The strength of this defense will be in the back seven and after looking at the LBs last week, I want to talk DBs.
We’re the deepest team in the league at DB. Depth being defined as quality contributors rather than a three deep comprised of humans who were issued shoulder pads and a jersey number under 50.
As inexperienced as our defensive backfield was last year, they still performed OK, particularly as the season progressed.
Note Phil Steele’s Pass Efficiency Ratings, which factor in the strength of the opponent’s offense. Unless the freshmen who played last year are Chad Hennesque in their growth, we’ll be even better. Even if our pass rush takes a tick downward.
We’ll start micro going guy by guy at CB, then S, and then talk about the unit as a whole.
Chykie Brown, RS Junior 6-0, 188
A potentially nice sophomore year was handicapped when he missed 3.5 mid-season/late games with an injury. He then regained his starting job, performing adequately down the stretch.
Chykie is a very good athlete with long arms and he’s wiry strong at the LOS. WRs have trouble disengaging from him cleanly and he’s good at disrupting a timing passing game in press coverage.
He can give up a play over the top to a quality WR (see Ohio State game), but I’m not aware of a corner that doesn’t.
So what limits him? To date, Chykie hasn’t finished plays. Batted balls, a reliable tackle, and pass breakups need to be replaced with forced fumbles and picks.
He’s a legit NFL talent, but if injuries strike again, his career may take on an Orakpo cast. If they don’t, early draft entry isn’t out of the question.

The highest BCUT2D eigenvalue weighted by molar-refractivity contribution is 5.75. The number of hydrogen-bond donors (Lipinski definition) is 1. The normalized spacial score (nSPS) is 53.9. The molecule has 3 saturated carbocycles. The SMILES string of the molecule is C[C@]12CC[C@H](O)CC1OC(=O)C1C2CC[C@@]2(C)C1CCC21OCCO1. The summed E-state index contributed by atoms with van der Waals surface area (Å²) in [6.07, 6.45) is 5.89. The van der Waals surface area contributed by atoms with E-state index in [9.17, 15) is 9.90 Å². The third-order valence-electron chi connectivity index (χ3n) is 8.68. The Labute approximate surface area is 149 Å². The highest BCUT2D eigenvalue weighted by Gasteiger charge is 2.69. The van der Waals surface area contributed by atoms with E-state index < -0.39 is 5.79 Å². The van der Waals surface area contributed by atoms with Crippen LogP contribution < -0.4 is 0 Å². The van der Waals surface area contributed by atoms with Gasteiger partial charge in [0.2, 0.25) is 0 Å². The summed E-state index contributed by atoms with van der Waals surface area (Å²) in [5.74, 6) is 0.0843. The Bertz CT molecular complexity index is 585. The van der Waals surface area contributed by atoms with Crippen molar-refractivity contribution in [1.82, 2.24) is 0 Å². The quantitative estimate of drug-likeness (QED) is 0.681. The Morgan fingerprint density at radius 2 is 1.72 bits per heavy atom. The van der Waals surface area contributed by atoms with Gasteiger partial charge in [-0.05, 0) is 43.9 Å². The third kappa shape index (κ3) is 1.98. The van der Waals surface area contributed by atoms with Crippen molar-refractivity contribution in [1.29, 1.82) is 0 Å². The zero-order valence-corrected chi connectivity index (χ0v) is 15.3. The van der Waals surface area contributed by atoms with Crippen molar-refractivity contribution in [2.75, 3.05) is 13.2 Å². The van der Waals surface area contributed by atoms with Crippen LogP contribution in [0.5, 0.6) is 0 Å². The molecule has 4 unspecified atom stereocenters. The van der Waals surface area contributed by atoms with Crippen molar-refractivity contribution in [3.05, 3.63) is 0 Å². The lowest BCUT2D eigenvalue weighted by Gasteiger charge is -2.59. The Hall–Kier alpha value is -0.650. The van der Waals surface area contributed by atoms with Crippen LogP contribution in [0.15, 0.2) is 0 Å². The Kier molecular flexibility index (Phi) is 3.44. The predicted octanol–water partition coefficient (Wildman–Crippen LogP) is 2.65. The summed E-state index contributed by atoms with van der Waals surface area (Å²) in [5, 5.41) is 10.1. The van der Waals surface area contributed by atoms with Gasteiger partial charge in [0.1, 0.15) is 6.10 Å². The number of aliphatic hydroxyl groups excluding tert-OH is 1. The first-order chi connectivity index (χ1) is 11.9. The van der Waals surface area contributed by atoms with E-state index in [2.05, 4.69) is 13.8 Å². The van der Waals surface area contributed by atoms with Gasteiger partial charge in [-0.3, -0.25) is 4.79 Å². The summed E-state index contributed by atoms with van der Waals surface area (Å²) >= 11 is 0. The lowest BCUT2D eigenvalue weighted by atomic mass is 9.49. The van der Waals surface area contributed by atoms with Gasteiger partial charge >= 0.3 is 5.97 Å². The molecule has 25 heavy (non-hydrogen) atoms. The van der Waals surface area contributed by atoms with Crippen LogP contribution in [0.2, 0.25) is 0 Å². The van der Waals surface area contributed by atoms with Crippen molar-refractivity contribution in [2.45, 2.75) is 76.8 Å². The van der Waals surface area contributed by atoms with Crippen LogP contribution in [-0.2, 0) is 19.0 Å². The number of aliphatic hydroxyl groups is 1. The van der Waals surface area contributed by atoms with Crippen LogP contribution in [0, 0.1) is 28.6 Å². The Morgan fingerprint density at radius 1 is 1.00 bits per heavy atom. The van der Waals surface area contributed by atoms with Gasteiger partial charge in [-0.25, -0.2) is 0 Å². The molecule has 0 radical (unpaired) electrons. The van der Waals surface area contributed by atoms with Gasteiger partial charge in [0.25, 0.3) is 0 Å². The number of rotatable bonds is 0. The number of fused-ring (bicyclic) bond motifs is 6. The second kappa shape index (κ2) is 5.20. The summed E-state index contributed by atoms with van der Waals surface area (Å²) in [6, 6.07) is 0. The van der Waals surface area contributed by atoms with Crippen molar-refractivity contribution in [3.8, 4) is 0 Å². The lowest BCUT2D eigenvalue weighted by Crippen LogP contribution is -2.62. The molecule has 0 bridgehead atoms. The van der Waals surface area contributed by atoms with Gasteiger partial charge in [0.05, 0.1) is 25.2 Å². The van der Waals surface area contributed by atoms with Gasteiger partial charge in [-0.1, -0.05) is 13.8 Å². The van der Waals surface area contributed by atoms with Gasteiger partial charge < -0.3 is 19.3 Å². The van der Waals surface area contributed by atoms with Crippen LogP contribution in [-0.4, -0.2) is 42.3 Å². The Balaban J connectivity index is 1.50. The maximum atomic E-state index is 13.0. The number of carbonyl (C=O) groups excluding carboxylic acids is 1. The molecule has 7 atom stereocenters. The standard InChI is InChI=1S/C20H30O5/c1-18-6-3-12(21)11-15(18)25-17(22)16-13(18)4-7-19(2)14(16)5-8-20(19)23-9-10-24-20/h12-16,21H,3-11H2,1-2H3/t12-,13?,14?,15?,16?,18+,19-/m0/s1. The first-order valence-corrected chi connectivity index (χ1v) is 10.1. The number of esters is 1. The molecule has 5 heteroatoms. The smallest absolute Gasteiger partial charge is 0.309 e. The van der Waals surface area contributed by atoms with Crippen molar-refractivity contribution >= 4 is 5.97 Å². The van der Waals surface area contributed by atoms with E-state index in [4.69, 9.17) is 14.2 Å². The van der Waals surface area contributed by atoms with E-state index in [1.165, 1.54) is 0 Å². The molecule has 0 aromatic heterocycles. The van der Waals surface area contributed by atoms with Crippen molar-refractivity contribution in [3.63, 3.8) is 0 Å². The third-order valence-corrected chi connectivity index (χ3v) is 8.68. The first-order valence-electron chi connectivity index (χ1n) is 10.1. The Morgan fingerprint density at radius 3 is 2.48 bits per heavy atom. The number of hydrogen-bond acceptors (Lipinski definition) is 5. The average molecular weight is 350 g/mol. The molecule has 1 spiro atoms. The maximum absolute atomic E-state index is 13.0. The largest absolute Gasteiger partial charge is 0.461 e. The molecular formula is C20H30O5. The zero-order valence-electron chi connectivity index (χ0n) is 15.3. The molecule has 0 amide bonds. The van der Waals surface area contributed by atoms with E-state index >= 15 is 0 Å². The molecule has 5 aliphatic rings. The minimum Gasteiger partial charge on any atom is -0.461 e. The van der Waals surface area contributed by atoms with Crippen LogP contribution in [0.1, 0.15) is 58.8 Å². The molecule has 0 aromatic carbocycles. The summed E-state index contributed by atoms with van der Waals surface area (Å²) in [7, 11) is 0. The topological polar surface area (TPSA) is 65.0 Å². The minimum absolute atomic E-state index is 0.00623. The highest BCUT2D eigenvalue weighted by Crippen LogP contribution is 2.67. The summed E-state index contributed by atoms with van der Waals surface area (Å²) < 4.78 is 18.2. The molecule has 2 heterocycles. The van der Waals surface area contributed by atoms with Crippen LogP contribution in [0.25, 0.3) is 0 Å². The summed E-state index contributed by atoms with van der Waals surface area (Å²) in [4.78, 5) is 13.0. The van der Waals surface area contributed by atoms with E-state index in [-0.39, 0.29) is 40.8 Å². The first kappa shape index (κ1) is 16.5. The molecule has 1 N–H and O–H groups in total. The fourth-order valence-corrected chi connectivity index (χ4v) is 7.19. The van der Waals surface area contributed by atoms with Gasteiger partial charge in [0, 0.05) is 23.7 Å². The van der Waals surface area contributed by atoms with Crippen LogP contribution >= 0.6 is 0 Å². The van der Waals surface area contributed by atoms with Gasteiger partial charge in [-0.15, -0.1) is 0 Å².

Curtis Brown, Junior 6-0 180
Curtis is a great athlete who would have benefited immensely from a redshirt. We may not know what he’s truly about until his senior year. He started four games for us and his play was pretty inconsistent.
He has two primary deficiencies: he’s physically weak and he lacks pure corner skills. He gets by on pure athleticism. So, amusingly, a Kerry Meier-type poses more problems for him than Dez Bryant.
The beauty of Curtis is that both of his deficiencies are completely addressable with time, effort, and coaching.
I’d get him in the return game to increase his athletic confidence and if his skills and strength grow, you’ll see a real player. If not, you still have a third corner who can really help you.
Aaron Williams, Sophmore 6-1 190
I love AJ Williams in every phase. Ball skills, coverage, run support, special teams. In limited action, the true freshman had an interception for a TD, a couple of brutal hits, four blocked punts, and tied for the team lead in special teams tackles. Let me summarize as follows:
Deon Beasley, Senior 5-10 178
Wanted: heart transplant.
Despite appearing in 33 contests and starting 11, the veteran of the unit is on the outside looking in. He might be our No. 4 CB, which gives you some idea of our progress here.
Deon is doing the right things in the off-season as he knows it’s a contract year and he will provide some value in dime packages against our most pass-happy opponents.
There are some good things about Deon: he’s probably our quickest DB, receivers don’t get easy separation from him in coverage, and he has some ball skills (3 career interceptions).
His downside is a lack of physical play and his abhorrence for contact: he hides in run support and consistently gets worked over in the WR screen game.
If only football was a 7-on-7 contest at a Nike Camp. Though given how 7-on-7s are breathlessly reported on recruiting sites, are you telling me that it’s not?!
Marcus Davis, Freshman 6-1 190
There’s no playing time for Marcus here except in mop-up. He’s a VHT and if we play him, it will likely be on special teams. Muschamp will always train any DB with CB promise here first and then push them inside if they’re not elite.
Eryon Barnett, Freshman, 6-2 180
See above. I’d like to see Eryon redshirt, though.